The most it can say about constitution is that Churches in the Anglican Communion participate in (i) the Lambeth Conference, (ii) the Anglican Consultative Council(ACC), and (iii) the Primates Meetings. And those Churches hold the office of the Archbishop of Canterbury in esteem (he presides at meetings of the three groups). The Covenant assumes the ACC determines membership in it and indirectly for the rest.

    But the Covenant moves directly into a defined method of dealing with Churches who are acting outside the norms (only partially spoken) of the whole. That method involves giving specific powers of investigation and recommendation to particular groups (the Standing Committee of the Anglican Communion and the Archbishop of Canterbury). The exercise of these powers limits the participation of church members in various activities.

    The end result is, as we have already seen, NOT "a means of re-establishing bonds of communion" but rather limiting precisely those occasions when members of various churches work together as Anglicans on a particular matter.

    In the head of it all your question may be called "simple minded" (you called it that yourself) but humility on your part is one thing, agreeing with you is another.

    I believe the issue of accepting or not accepting the Anglican Covenant is itself an exercise in being in communion with one another. Surely, disagreement about whether or not the AC is a good thing can not itself be a measure of whether or not one is IN the Anglican Communion? Sadly some think so, thus the strong objection to the Covenant.

    The Covenant has been packaged so that at least at first rejecting it looks like a decision to withdraw or otherwise give up on the Anglican Communion. Far from it. If the acceptance of the AC becomes a litmus test, then a number of Churches will fail, including it appears Nigeria, the Philippines, and perhaps us. We shall see.

    Go read deeper into the issues. Press forward.

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  5. "in the head of it"? what i meant was "on the face of it." Typing too fast too wild.

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  6. Mark said, “I believe the issue of accepting or not accepting the Anglican Covenant is itself an exercise in being in communion with one another. Surely, disagreement about whether or not the AC is a good thing can not itself be a measure of whether or not one is IN the Anglican Communion? Sadly some think so, thus the strong objection to the Covenant.”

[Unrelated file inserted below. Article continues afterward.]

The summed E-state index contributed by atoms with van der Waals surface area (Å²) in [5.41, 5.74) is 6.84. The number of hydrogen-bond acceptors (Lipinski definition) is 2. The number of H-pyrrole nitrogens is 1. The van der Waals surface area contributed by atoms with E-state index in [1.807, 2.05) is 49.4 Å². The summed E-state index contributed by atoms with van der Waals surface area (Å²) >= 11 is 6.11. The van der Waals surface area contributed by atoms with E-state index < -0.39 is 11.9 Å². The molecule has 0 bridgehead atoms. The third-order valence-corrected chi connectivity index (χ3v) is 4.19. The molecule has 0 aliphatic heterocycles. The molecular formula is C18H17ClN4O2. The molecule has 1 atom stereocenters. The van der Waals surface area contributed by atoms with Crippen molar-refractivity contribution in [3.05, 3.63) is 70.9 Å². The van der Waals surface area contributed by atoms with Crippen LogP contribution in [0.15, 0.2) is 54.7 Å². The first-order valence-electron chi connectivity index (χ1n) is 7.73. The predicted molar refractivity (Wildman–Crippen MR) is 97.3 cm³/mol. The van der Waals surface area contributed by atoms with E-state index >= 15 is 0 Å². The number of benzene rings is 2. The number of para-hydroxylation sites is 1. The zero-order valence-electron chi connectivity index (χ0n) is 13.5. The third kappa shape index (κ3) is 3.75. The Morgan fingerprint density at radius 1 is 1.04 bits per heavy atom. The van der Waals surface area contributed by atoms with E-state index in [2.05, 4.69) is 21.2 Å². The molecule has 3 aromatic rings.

The Archbishop of Canterbury has insisted, properly or not, that rejection of the Covenant does not put a church outside the Anglican Communion. Presumably, therefore, The Episcopal Church could decline to adopt the Covenant and remain a member in good standing of the Communion. (No doubt, some would argue otherwise.)

    I don’t think the Anglican Communion “bad,” but I do believe it has taken a wrong turn.

    Regarding what we might choose to do with the Covenant, it useful to contemplate the notion that “friends don’t let friends drive drunk.”

    Believing, as I do, that adoption of the Covenant is a colossal mistake that will exacerbate conflict among Communion churches rather than resolve them, adoption appears to be the analogue of getting into a car with a drunk driver to “demonstrate” one’s friendship.

    A true friend—a true Christian—on the other hand, takes away the keys and says “no,” risking impaired friendship, perhaps for a very long time. The alternative is likely to be very ugly indeed.

    The Episcopal Church should reject the Covenant and encourage other churches to do the same.

    ReplyDelete